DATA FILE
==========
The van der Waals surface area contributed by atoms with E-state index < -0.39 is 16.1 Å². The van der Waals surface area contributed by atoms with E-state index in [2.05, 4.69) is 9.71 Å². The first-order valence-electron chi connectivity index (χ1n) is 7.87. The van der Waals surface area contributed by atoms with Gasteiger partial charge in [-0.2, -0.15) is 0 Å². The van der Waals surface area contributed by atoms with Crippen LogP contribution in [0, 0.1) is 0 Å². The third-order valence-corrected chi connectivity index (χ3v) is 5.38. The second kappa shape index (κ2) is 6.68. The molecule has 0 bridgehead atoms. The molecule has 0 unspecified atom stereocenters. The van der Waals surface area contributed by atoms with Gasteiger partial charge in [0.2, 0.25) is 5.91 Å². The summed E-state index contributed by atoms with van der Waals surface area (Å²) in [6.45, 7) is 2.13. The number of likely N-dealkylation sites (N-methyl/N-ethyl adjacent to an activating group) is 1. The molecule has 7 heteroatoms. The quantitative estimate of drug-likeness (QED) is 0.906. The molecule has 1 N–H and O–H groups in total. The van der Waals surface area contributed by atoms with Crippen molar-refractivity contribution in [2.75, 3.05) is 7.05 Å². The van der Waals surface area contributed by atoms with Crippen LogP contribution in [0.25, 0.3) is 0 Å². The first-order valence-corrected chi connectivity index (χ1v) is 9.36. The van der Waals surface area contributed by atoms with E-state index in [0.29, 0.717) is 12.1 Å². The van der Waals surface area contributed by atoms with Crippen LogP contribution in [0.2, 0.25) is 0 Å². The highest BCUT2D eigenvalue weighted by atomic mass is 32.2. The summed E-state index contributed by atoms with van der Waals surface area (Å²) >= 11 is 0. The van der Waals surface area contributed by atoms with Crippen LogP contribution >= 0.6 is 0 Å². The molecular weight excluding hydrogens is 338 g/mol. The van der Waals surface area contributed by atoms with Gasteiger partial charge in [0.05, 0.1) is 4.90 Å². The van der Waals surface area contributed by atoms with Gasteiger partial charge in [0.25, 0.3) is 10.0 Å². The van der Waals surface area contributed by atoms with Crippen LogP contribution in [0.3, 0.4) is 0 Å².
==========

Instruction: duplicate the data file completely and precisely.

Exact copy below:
The van der Waals surface area contributed by atoms with E-state index < -0.39 is 16.1 Å². The van der Waals surface area contributed by atoms with E-state index in [2.05, 4.69) is 9.71 Å². The first-order valence-electron chi connectivity index (χ1n) is 7.87. The van der Waals surface area contributed by atoms with Gasteiger partial charge in [-0.2, -0.15) is 0 Å². The van der Waals surface area contributed by atoms with Crippen LogP contribution in [0, 0.1) is 0 Å². The third-order valence-corrected chi connectivity index (χ3v) is 5.38. The second kappa shape index (κ2) is 6.68. The molecule has 0 bridgehead atoms. The molecule has 0 unspecified atom stereocenters. The van der Waals surface area contributed by atoms with Gasteiger partial charge in [0.2, 0.25) is 5.91 Å². The summed E-state index contributed by atoms with van der Waals surface area (Å²) in [6.45, 7) is 2.13. The number of likely N-dealkylation sites (N-methyl/N-ethyl adjacent to an activating group) is 1. The molecule has 7 heteroatoms. The quantitative estimate of drug-likeness (QED) is 0.906. The molecule has 1 N–H and O–H groups in total. The van der Waals surface area contributed by atoms with Crippen molar-refractivity contribution in [2.75, 3.05) is 7.05 Å². The van der Waals surface area contributed by atoms with Crippen LogP contribution in [0.25, 0.3) is 0 Å². The first-order valence-corrected chi connectivity index (χ1v) is 9.36. The van der Waals surface area contributed by atoms with E-state index in [0.29, 0.717) is 12.1 Å². The van der Waals surface area contributed by atoms with Crippen LogP contribution in [0.2, 0.25) is 0 Å². The highest BCUT2D eigenvalue weighted by atomic mass is 32.2. The summed E-state index contributed by atoms with van der Waals surface area (Å²) >= 11 is 0. The van der Waals surface area contributed by atoms with Crippen LogP contribution >= 0.6 is 0 Å². The molecular weight excluding hydrogens is 338 g/mol. The van der Waals surface area contributed by atoms with Gasteiger partial charge in [0.05, 0.1) is 4.90 Å². The van der Waals surface area contributed by atoms with Gasteiger partial charge in [0.25, 0.3) is 10.0 Å². The van der Waals surface area contributed by atoms with Crippen LogP contribution in [0.3, 0.4) is 0 Å².